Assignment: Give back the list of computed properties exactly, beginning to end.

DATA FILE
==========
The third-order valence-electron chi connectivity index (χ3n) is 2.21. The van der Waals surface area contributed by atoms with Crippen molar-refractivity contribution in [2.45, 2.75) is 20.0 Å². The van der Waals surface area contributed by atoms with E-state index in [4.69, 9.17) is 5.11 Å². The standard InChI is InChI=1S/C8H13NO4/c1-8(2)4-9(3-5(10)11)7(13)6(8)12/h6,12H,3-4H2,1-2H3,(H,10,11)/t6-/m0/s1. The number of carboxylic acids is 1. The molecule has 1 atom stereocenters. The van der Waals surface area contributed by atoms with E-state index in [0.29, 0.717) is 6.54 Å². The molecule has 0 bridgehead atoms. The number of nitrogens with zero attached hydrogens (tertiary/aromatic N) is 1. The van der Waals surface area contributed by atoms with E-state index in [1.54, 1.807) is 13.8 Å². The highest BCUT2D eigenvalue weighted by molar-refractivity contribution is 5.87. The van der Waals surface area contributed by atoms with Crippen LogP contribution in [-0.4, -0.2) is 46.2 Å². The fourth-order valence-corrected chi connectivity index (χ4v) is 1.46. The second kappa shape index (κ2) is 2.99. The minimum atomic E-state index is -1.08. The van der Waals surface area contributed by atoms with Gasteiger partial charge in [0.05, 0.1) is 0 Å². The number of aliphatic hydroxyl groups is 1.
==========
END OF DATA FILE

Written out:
The third-order valence-electron chi connectivity index (χ3n) is 2.21. The van der Waals surface area contributed by atoms with Crippen molar-refractivity contribution in [2.45, 2.75) is 20.0 Å². The van der Waals surface area contributed by atoms with E-state index in [4.69, 9.17) is 5.11 Å². The standard InChI is InChI=1S/C8H13NO4/c1-8(2)4-9(3-5(10)11)7(13)6(8)12/h6,12H,3-4H2,1-2H3,(H,10,11)/t6-/m0/s1. The number of carboxylic acids is 1. The molecule has 1 atom stereocenters. The van der Waals surface area contributed by atoms with E-state index in [0.29, 0.717) is 6.54 Å². The molecule has 0 bridgehead atoms. The number of nitrogens with zero attached hydrogens (tertiary/aromatic N) is 1. The van der Waals surface area contributed by atoms with E-state index in [1.54, 1.807) is 13.8 Å². The highest BCUT2D eigenvalue weighted by molar-refractivity contribution is 5.87. The van der Waals surface area contributed by atoms with Crippen LogP contribution in [-0.4, -0.2) is 46.2 Å². The fourth-order valence-corrected chi connectivity index (χ4v) is 1.46. The second kappa shape index (κ2) is 2.99. The minimum atomic E-state index is -1.08. The van der Waals surface area contributed by atoms with Gasteiger partial charge in [0.05, 0.1) is 0 Å². The number of aliphatic hydroxyl groups is 1.